Florida lawmakers propose legislation to overhaul state's unemployment system

Modernizing and improving Florida's broken unemployment benefit system-- that's the goal of new legislation introduced Wednesday. The bill would expand benefits, set guidelines for the office, and establish an oversight branch for the Department of Economic Opportunity. 

Amid ongoing layoffs and job loss from coronavirus closures, tens of thousands of Floridians went online over the past ten months to file unemployment claims only to find that they couldn't get through, or that benefits were not enough-- if they came at all. 

The state's current unemployment system allows for a maximum weekly payment of $275 for 12 weeks. Under the proposed legislation-- the weekly payment would go to $500, lasting up to 26 weeks, which is the national average.

The state bill is sponsored by Rep. Anna Eskamani and Sen. Ben Diamond, both Democrats. It would also give the state no more than three weeks to decide whether a filer qualifies for benefits.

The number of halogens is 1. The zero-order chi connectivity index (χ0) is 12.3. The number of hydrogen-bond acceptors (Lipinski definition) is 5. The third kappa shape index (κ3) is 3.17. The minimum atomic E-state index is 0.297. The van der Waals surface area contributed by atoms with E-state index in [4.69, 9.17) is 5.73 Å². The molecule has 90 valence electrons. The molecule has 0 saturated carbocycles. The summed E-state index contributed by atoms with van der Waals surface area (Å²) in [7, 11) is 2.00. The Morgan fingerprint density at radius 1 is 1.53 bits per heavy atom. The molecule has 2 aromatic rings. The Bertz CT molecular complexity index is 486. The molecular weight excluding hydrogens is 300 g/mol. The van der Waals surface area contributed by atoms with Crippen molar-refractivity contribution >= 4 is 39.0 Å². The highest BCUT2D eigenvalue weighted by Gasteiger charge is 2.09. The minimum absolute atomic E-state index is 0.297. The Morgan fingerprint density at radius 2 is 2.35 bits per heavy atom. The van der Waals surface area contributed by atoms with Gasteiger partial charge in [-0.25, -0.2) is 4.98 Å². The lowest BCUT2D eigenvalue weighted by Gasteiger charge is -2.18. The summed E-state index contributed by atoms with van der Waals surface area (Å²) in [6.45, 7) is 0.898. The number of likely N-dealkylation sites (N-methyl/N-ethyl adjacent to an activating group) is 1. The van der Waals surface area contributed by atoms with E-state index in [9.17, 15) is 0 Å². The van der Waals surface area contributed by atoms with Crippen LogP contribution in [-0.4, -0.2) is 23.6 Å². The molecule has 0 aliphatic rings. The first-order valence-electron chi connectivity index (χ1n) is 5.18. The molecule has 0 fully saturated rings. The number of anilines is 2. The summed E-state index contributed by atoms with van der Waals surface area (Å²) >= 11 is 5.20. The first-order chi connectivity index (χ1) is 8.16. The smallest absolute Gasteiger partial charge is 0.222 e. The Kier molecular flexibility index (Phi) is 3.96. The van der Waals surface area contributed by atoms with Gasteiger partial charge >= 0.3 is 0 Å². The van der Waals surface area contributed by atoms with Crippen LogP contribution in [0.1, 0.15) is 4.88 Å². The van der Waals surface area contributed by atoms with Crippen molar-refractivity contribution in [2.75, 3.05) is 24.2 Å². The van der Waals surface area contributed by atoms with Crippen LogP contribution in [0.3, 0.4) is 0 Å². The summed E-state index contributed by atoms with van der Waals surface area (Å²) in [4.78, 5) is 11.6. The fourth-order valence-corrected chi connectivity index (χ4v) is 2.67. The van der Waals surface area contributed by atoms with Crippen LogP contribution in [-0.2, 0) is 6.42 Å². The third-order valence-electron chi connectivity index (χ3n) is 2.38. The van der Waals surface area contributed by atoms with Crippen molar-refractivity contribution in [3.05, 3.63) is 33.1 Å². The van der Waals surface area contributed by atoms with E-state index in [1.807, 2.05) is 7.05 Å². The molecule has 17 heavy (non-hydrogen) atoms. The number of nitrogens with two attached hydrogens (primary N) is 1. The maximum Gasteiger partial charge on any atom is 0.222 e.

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Under the proposed legislation, the DEO would become more accessible as the office would have to take claim submissions by mail and online, plus two other methods like by phone or by email. 

"It’s so important that not only do we address the needs immediately, but that we look back at these last ten months and realize that the system was designed to fail and did so epically," Eskamani told lawmakers as she introduced the legislation during a virtual meeting on Wednesday. "We are here to fix it." 

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This bill would create an oversight branch of the DEO, giving continuous feedback on how the department can improve. The legislation would also provide adjustments to address seasonal workers and farmworkers. 

Joshua Vasquez supports the legislation. He's a UCF student and is currently unemployed. 

"At the onset of the pandemic, I was a full-time student at UCF and working part-time. I was essentially furloughed," he explained Wednesday.  "My determination after I applied for unemployment was $112 after taxes, which was much less than I was making as a part-time worker. Without the CARES Act, I don’t know what I would’ve done, especially with off-campus housing not doing much to assist students with rent either." 

While it remains to be seen whether the proposed legislation picks up backing from across the aisle, Rep. Eskamani said she is hopeful it will gain bipartisan support.